How do you use the prepositions ‘in’, ‘at’ and ‘on’ correctly?
How do you use the prepositions in, at and on correctly?
These 3 prepositions are easily confused because they are all used to denote locations of an object.
So how do you use them correctly? For example, how do you know when to use in the box, on the box, and at the box?
These 3 prepositions can be used in 2 very different kinds of situations. They are be used to describe the location of an object, or be used to denote specificity so that they can describe more abstract objects, like time.
Let’s start with how they are used in describing the location of an object. The preposition in is usually used to describe the state of being inside an object. The preposition on describes the state of being on the surface of an object. Lastly, the preposition at describes the state of being at a point of an object.
Let’s look at a few examples.
The sentence, “The cat is in the box”, tells us that the subject cat is inside the box.
The sentence, “The cat is on the box”, tells us that the subject cat is on the surface of the box.
Lastly, the sentence, “The cat is at the box”, tells us that the subject cat is at a specific location of the box.
Denoting locations using these preposition are mostly used when physical objects are involved.
But how about abstract objects like time? Do you used in Monday, on Monday, or at Monday? (On Monday is correct.)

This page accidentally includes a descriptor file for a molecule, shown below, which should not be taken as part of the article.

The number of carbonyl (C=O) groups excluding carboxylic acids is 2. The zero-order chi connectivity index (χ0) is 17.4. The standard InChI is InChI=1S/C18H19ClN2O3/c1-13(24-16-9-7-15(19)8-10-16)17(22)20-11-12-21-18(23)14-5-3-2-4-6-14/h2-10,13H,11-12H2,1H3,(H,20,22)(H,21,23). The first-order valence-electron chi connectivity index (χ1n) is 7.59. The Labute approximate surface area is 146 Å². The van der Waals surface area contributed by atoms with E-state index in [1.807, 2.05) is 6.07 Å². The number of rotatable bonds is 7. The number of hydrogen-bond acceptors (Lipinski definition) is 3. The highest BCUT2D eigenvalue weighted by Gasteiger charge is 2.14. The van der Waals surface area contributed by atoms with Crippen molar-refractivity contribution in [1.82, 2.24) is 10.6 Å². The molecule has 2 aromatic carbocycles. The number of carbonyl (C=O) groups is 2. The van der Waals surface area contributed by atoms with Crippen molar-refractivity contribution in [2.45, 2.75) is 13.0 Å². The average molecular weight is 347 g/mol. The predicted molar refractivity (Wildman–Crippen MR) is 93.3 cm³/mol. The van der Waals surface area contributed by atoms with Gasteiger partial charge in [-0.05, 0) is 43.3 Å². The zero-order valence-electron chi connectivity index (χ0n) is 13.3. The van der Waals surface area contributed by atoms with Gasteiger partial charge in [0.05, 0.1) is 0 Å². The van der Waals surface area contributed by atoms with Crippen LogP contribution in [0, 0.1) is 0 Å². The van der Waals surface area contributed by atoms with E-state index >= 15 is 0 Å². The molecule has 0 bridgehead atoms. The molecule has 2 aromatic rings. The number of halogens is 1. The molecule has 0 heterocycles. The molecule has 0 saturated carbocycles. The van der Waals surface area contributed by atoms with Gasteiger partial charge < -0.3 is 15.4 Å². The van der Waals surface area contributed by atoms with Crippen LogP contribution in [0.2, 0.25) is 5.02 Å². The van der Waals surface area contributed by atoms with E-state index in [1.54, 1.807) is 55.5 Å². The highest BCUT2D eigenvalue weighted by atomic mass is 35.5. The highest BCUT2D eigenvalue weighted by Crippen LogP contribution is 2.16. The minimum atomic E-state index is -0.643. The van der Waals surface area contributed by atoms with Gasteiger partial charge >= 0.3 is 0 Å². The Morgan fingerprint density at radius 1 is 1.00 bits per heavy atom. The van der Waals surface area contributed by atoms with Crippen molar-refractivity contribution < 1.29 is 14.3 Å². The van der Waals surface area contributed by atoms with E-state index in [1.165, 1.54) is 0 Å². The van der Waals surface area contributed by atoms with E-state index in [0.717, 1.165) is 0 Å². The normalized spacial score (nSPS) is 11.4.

This is where specificity comes in. The preposition in is the least specific, at is the most specific, and on is in the middle of the two.
Hence the preposition in pairs up with the least specific time, like in ten years, in a decade, in a day, in the afternoon, in 1999. You don’t exactly know a specific date, but you do know what the time is in general. Although a numbered year (e.g. 1999) seems specific enough, it is sufficiently ‘vague’ because it refers to a numbered year rather than a particular month or day, which is much closer to an exact date.
The preposition on pairs up with a more specific time, like on Monday, on December, or on 21st June. A particular day or a month (e.g. on Monday or on December) is much more specific than simply stating “day” or “month” (e.g. in a day), so the preposition on is used instead. And an exact date is more specific too, and on pairs with it (e.g. on 21st June).
Finally, the preposition at pairs up with the most specific representation of time, like at 4 P.M., at noon, or at this moment. As you can see, at is paired up with a particular moment in time. And it is also used when you want to specify the present moment (e.g. at present, or at this moment).
There are exceptions, however. For example, even though the preposition in is used to denote a non-specific part of a day (e.g. in the morning, in the afternoon, or in the evening), the preposition at is used to pair with night, as in at night.
So now you know how to use these 3 prepositions correctly (in most cases)!
When these prepositions are used with physical objects, in refers to the state of being inside an object, on refers to the state of being on the surface of an object, and at refers to the state of being at a point of an object.
When these prepositions are used with non-physical, abstract objects, in is the least specific, on is more specific, and at is the most specific.
And like most grammar rules, there are exceptions to these rules.